An expat who
has lived in France for over twenty years, Corey Amaro has a French husband
SPONSORING THIS ISSUE
that perfect stay in Paris, enjoy your own elegantly furnished, modern
26 Gorgeous Hikes on the
Western Côte d'Azur
In keeping with our theme of the Côte d'Azur, we are happy to bring this brand new book to you, available for purchase February 2008, which will guide you to some of the most breathtaking and pleasant hikes in this part of France.
Simplified for any level of hiking, the book begins by telling the reader what to expect and answering the questions "Why should I hike?", "Who are hikes for?", and "When should I go?", among other things to be considered. The author knows that some people who want to hike perhaps never have, so she outlines what you should bring for comfort and safety, what unique and special experiences hikers enjoy that the average tourist may very well not, and she gives you a clear picture of the climate at various times of year ~ expressing her preferences for the months with good, comfortable weather conditions.
The book, first of all, is a slim volume easily carried while hiking or traveling, but it doesn't lack information because of its size. Each of the 26 hikes is outlined clearly, emphasizing the local attractions, nearby towns, and topography. It further describes the actual hiking conditions, with a handy table for each guide providing the Distance, Time (in hours and minutes), Elevations, Difficulty (from Easy to Medium), and where to find the location on the IGN map.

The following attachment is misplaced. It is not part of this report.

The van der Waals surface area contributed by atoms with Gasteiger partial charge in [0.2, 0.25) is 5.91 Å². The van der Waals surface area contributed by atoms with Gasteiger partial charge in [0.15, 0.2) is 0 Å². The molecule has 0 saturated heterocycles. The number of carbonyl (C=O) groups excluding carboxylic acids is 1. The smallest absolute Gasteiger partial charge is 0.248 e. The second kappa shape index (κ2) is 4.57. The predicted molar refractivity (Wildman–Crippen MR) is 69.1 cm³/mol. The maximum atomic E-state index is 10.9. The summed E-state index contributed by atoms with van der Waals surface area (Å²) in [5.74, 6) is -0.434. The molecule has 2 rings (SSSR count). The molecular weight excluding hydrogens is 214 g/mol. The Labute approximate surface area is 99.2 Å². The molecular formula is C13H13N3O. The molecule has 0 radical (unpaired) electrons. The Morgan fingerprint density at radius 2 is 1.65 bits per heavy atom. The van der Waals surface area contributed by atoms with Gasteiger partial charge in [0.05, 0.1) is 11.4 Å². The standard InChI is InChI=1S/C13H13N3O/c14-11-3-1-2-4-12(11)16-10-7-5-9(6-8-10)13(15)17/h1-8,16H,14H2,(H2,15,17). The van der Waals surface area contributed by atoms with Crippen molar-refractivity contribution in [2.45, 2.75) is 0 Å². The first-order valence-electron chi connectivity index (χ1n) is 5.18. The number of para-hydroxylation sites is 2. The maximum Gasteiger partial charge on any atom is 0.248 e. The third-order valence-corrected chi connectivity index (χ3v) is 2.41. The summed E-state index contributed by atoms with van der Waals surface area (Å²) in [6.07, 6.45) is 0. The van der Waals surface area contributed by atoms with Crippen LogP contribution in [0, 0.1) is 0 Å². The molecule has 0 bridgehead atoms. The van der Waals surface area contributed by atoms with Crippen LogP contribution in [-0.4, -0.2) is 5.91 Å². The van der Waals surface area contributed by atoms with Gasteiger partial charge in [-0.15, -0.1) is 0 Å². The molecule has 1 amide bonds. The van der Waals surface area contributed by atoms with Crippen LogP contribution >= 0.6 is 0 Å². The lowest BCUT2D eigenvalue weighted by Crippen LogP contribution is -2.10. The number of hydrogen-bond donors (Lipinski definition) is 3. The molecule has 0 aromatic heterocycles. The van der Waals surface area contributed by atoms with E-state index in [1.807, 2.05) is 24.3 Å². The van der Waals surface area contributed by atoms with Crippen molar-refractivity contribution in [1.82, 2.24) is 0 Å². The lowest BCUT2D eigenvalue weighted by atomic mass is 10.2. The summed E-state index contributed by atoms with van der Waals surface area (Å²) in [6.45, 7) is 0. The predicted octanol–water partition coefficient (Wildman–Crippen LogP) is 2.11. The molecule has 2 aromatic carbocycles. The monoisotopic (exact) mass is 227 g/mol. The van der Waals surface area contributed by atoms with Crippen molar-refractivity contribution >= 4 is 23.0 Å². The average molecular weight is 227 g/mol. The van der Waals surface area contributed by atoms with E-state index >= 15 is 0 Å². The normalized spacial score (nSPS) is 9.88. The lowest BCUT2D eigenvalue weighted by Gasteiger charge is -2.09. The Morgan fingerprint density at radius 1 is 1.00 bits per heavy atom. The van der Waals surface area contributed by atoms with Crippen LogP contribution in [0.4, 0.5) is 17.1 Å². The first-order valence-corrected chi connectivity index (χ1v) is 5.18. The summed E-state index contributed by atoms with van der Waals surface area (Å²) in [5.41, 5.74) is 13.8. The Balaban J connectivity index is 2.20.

Each hike's section in the book has at least one good color photo (but most often several) and a color map showing the trail itself. The author also provides directions to reach the hiking destination by car ~ and occasionally by train, bus or even boat! The text is not overly 'wordy', but to the point. Some historic information is provided, with substantial descriptive text about what you will see during each hike.
We especially appreciated the comments entitled, 'A Word about Responsible Hiking', which emphasized, among other points, the necessity of leaving nature as you found it, carrying a plastic bag to collect your trash and the trash others may have left behind, to respect the quietness of the region, and to stay on trails so as not to disturb natural habitats.
Perhaps our favorite hike in this book is number 22 ~ Porquerolles: East Hike ~ as it brought back our own memories of walking up the road to the Ste-Agathe Tower from the Plage de la Courtade and enjoying the magnificent view of the Mediterranean below us. Although we didn't follow the trail indicated in this guide, we certainly can appreciate how enjoyable it must be.
The book concludes with a very useful appendix listing sporting goods stores in the region, useful contacts in case of emergencies, tourist office information, public transportation details, clubs and organizations, and other handy information.
Finally, the author asks that those who hike in the Côte d'Azur keep in touch with her to relate their own experiences, ask questions or find out more about the hiking paths of the region. We believe this is an excellent hiking guide for anyone who wants to explore the great outdoors of the Côte d'Azur and that it is an encouragement for those who have never done so before. It makes it clear than anyone can really hike the Côte d'Azur safely and easily to get the most out of their time there.
Hikes on the Western Côte d'Azur ~ published February
Order your copy of the book with just a click!